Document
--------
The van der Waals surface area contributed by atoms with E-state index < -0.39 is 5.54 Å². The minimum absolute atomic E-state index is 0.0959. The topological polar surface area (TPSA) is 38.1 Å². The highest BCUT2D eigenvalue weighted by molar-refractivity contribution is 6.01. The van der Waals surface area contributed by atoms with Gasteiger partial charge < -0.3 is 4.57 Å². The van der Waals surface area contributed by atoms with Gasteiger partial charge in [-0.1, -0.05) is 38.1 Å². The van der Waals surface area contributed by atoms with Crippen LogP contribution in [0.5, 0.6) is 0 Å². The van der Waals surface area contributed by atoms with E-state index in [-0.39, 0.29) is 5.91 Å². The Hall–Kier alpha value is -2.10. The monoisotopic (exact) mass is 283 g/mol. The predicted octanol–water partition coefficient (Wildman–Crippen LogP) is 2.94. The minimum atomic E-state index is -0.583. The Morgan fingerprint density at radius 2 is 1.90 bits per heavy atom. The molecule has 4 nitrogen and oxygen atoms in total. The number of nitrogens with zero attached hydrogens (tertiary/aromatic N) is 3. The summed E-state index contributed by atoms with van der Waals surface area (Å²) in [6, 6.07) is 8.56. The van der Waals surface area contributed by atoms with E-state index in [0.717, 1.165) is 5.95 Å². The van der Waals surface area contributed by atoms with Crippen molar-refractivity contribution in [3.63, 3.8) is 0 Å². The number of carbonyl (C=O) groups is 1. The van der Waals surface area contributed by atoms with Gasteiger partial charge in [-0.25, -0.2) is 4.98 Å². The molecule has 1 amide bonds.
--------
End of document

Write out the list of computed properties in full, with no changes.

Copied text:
The van der Waals surface area contributed by atoms with E-state index < -0.39 is 5.54 Å². The minimum absolute atomic E-state index is 0.0959. The topological polar surface area (TPSA) is 38.1 Å². The highest BCUT2D eigenvalue weighted by molar-refractivity contribution is 6.01. The van der Waals surface area contributed by atoms with Gasteiger partial charge < -0.3 is 4.57 Å². The van der Waals surface area contributed by atoms with Gasteiger partial charge in [-0.1, -0.05) is 38.1 Å². The van der Waals surface area contributed by atoms with Crippen LogP contribution in [0.5, 0.6) is 0 Å². The van der Waals surface area contributed by atoms with E-state index in [-0.39, 0.29) is 5.91 Å². The Hall–Kier alpha value is -2.10. The monoisotopic (exact) mass is 283 g/mol. The predicted octanol–water partition coefficient (Wildman–Crippen LogP) is 2.94. The minimum atomic E-state index is -0.583. The Morgan fingerprint density at radius 2 is 1.90 bits per heavy atom. The molecule has 4 nitrogen and oxygen atoms in total. The number of nitrogens with zero attached hydrogens (tertiary/aromatic N) is 3. The summed E-state index contributed by atoms with van der Waals surface area (Å²) in [6, 6.07) is 8.56. The van der Waals surface area contributed by atoms with E-state index in [0.717, 1.165) is 5.95 Å². The van der Waals surface area contributed by atoms with Crippen molar-refractivity contribution in [3.63, 3.8) is 0 Å². The number of carbonyl (C=O) groups is 1. The van der Waals surface area contributed by atoms with Gasteiger partial charge in [-0.25, -0.2) is 4.98 Å². The molecule has 1 amide bonds.